Electronic email message from Lew Marquardt, Austin, Texas, 2 March 2006
Fellow GR Listers:
Normally I do not participate in these what-our-ancestors-did discussions but I do have a small story concerning a favorite aunt who was born in a growing little border town in South Dakota before the turn of the 19 hundreds. Her tiny immigrant family had recently arrived from South Russia where her mother had already given birth to her older brother, who later in life would razz his siblings as being the only one in their family, outside of papa and mama, of course, who could claim two nationalities and still speak three languages. Curiously, he never did demonstrate to what degree of fluency he knew all three.
But Aunt A. would taunt him in turn as she claimed that he didn't know what the good life was as he was always in town or the fields with his father while she had to stay at home and take care of the smaller ones. Not only that, but she was born into a home that had a smooth, orange-colored, varnished, wooden floor that didn't dirty up one's knees so, and that had some substance when one placed a chair or table on the floor. Yes, she had to sweep her floor every day, she related, and always, especially, "in die Ecke," as her mother was a finicky sort who couldn't stand the least bit of dust or dirt in her new American city house. But her wooden floor was her responsibility and the very few toys or dolls the little family had she could play with on her shiny floor, in between her chores and duties looking after the other children.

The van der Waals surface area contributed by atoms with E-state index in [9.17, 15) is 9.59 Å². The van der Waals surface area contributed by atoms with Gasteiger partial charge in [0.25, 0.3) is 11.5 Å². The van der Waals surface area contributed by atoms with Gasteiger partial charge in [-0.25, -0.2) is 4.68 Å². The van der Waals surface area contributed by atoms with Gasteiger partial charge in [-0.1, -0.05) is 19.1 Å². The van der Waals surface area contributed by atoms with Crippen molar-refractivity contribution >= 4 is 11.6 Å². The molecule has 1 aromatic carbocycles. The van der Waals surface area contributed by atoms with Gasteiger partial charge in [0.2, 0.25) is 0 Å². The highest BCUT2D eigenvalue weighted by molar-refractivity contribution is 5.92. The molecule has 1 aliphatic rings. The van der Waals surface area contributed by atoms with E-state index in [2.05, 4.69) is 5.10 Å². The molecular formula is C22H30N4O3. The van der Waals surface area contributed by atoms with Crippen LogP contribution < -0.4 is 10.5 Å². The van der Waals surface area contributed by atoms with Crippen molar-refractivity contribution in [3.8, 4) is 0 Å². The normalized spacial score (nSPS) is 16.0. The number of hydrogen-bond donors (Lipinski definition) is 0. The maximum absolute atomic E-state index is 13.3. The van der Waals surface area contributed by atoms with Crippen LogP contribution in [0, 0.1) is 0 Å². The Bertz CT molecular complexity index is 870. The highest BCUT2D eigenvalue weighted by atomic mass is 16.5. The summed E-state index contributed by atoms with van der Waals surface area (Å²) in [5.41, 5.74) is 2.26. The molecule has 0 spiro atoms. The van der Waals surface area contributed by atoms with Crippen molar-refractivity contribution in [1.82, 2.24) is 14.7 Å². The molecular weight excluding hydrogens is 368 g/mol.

And then they moved across the border, to take up a homestead in a lousy land full of rock and dirt where her new home was mostly a sod-house supplemented with a few clap boards here and there, and a window on each side of the longest room, a door on the front. And the floor? Well, like every other pioneer homesteader, it was compacted dirt, lousy dirty dirt that she also had to sweep as her siblings were growing and had no time for indoor chores. Mama was kept busy raising children and preparing meals for her hard-working new farmers, but Aunt A. had to stay at home and help raise the family. Consequently she never did attend school nor had to conduct much outside field work, except during major harvest, but she later became the favorite of the clan and to her dying days always told me of the day she had to enter that musty old sod house and give up her nice clean varnished wooden floors, now miles away, in town.
Later, my father would describe for me their corner stove in that soddie, at first an old metal barrel in which they were somehow able to burn the stuffed hay or straw he had to haul in to keep the fire burning and around which they used to sit on Sundays or certain evenings to chew their "Rooshian peanuts" or sunflower seeds as they became more available in the new country. He also related a story about how the relatives would visit and deposit the hulls, he said "spit," right onto the very floor which Aunt A. had to sweep as soon as they left. Yes, he too knew of her sweeping duties but he also told of how the sunflower seeds and oils, after an appropriate amount of time, gave a sort of polish and sheen to their darkened earthen soddie floor.
Then, just before the turn of our present century my spouse and I were able to visit with Aunt A. shortly before she died at 103 years of age, and I shall take to my own grave the image of my Aunt sitting on a chair in her living room, now with a carpeted floor no less and me kneeling before her listening to her stories. And just as we started to leave and before I could rise to say goodbye, she stretched forward and placed her forehead on mine and held my hands in hers for what seemed like three or four very long minutes. She knew, and I was later to learn, that neither of us knew what type floor she may have to care for next.